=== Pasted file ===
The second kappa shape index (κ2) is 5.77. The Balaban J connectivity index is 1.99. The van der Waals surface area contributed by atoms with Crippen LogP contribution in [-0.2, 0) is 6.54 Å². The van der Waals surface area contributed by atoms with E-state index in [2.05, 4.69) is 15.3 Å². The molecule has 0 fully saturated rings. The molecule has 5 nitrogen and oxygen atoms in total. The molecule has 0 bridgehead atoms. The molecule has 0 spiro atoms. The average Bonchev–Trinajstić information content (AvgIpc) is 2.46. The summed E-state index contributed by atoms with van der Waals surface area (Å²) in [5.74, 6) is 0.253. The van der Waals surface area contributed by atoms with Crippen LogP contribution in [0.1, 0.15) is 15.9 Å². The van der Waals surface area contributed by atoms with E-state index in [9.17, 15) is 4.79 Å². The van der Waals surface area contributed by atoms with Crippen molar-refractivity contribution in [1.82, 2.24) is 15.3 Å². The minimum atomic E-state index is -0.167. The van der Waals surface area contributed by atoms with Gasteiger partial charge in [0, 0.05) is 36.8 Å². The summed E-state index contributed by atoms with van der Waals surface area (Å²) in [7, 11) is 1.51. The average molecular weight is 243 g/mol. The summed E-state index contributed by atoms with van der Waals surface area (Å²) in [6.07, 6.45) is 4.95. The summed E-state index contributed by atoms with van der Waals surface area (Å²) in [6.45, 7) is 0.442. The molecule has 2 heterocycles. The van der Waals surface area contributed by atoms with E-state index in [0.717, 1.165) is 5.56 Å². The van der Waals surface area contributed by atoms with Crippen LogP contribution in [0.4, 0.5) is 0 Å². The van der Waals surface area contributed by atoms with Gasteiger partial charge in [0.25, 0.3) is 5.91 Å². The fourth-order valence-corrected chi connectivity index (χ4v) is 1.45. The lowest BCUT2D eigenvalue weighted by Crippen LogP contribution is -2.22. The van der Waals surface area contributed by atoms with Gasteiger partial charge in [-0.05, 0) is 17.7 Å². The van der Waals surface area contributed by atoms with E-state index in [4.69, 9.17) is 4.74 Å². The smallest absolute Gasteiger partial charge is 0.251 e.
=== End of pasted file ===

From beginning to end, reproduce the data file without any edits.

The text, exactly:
The second kappa shape index (κ2) is 5.77. The Balaban J connectivity index is 1.99. The van der Waals surface area contributed by atoms with Crippen LogP contribution in [-0.2, 0) is 6.54 Å². The van der Waals surface area contributed by atoms with E-state index in [2.05, 4.69) is 15.3 Å². The molecule has 0 fully saturated rings. The molecule has 5 nitrogen and oxygen atoms in total. The molecule has 0 bridgehead atoms. The molecule has 0 spiro atoms. The average Bonchev–Trinajstić information content (AvgIpc) is 2.46. The summed E-state index contributed by atoms with van der Waals surface area (Å²) in [5.74, 6) is 0.253. The van der Waals surface area contributed by atoms with Crippen LogP contribution in [0.1, 0.15) is 15.9 Å². The van der Waals surface area contributed by atoms with E-state index in [9.17, 15) is 4.79 Å². The van der Waals surface area contributed by atoms with Crippen molar-refractivity contribution in [1.82, 2.24) is 15.3 Å². The minimum atomic E-state index is -0.167. The van der Waals surface area contributed by atoms with Gasteiger partial charge in [0, 0.05) is 36.8 Å². The summed E-state index contributed by atoms with van der Waals surface area (Å²) in [7, 11) is 1.51. The average molecular weight is 243 g/mol. The summed E-state index contributed by atoms with van der Waals surface area (Å²) in [6.07, 6.45) is 4.95. The summed E-state index contributed by atoms with van der Waals surface area (Å²) in [6.45, 7) is 0.442. The molecule has 2 heterocycles. The van der Waals surface area contributed by atoms with E-state index in [0.717, 1.165) is 5.56 Å². The van der Waals surface area contributed by atoms with Crippen LogP contribution in [0.4, 0.5) is 0 Å². The van der Waals surface area contributed by atoms with Gasteiger partial charge in [0.25, 0.3) is 5.91 Å². The fourth-order valence-corrected chi connectivity index (χ4v) is 1.45. The lowest BCUT2D eigenvalue weighted by Crippen LogP contribution is -2.22. The van der Waals surface area contributed by atoms with Gasteiger partial charge in [-0.05, 0) is 17.7 Å². The van der Waals surface area contributed by atoms with E-state index in [4.69, 9.17) is 4.74 Å². The smallest absolute Gasteiger partial charge is 0.251 e.